Packet Capture with your Sidekick

I’m not talking about figuring out what’s going on with your customer’s WLAN with Robin or Hutch. I’m talking about using the “Swiss Army Knife” of Wifi, the Ekahau Sidekick. Before I dive in, let it be known that in no way is this a paid endorsement or am I affiliated with Ekahau in any way. It’s an informative post of what you can do with this device.

This post will focus on the ability to do packet capture Ekahau Sidekick, along with Ekahau Capture.

Packet Capture

To start a packet capture with Ekahau Capture (assuming you have correct licensing and cloud account setup), first fire up your Sidekick. Once that boots up, start the Capture program undefined. This will bring you to the screen where you can set up your channels and other options.

Make sure to select the channels you are looking to capture data on. If you want to capture packets across all channels on both bands, just click “All” in each section. The beauty of using the Sidekick is that there are two radios that it will use for capturing. Next, you can select “Options” to choose where you would like to save your captures, as well as set the channel dwell time.

Once you make your selections, click “Capture” and watch the lower left of the Capture screen to see how much data you are capturing.

Once you have the amount of data you require, you can stop the capture and close out of the program. Ekahau Capture creates a “.pcap” file which can be opened in your favorite packet analysis tool, like Wireshark or WiFi Explorer Pro (a tool no wireless engineer should go without).

I am no guru of packet analysis, but once you load the “.pcap” file in to your tool of choice, you can start to do some basic packet analysis. For example, you can take a look at beacon frames on both the 2.4GHz and 5GHz bands.

In the beacon frame, you can see that the frame type is a Management frame. Aside from the heading saying it is a beacon frame, you can tell by the RA and DA that this frame is being broadcast and which BSSID it is coming from.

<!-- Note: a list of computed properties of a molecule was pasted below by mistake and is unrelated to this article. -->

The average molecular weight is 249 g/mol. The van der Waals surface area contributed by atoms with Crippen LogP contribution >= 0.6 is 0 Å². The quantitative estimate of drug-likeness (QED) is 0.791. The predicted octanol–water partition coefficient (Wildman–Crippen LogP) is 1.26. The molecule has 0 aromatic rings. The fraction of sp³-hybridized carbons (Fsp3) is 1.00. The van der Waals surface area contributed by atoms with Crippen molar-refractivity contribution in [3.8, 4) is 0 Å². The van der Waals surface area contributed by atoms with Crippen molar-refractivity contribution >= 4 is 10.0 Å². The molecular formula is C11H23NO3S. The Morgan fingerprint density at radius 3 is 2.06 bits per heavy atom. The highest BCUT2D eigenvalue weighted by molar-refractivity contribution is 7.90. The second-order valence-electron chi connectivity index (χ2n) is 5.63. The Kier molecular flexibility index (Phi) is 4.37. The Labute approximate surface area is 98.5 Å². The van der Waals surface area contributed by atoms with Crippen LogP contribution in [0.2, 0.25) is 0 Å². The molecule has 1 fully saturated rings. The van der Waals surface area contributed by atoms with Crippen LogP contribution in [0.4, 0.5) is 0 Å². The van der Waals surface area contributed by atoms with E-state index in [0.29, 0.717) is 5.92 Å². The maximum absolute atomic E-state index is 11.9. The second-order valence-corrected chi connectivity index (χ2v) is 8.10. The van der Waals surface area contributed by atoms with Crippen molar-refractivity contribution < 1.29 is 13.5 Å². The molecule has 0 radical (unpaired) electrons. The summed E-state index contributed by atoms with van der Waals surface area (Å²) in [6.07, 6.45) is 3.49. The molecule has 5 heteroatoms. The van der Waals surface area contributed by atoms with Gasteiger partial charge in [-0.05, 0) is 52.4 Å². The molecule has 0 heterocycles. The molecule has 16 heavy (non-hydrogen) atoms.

Next you can take a look at the radio information.

From this information you can see the PHY type, data rate, channel/frequency, and reported RSSI level.

Finally you can take a look at the Wireless LAN information, which will show you parameters of the WLAN like SSID, supported data rates, .11n and .11ac (5GHz only) capabilities, and security type, to name a few.

Drilling down on each Tag, will show more detail for each parameter. For example you can see from below that the this SSID is using WPA2-Personal with a Pre-Shared Key for authentication.

Or from this 5GHz packet, you can see the channel width and MCS supported rates along with spatial streams supported in the VHT capabilities tag.

There is a lot more that you can analyze when troubleshooting, but I wanted to focus on the fact that you are able to capture this information from the Sidekick, with ease. Gone are the days of having to buy a separate USB dongle, and making sure it is configured for promiscuous mode so you could capture packets on all channels.

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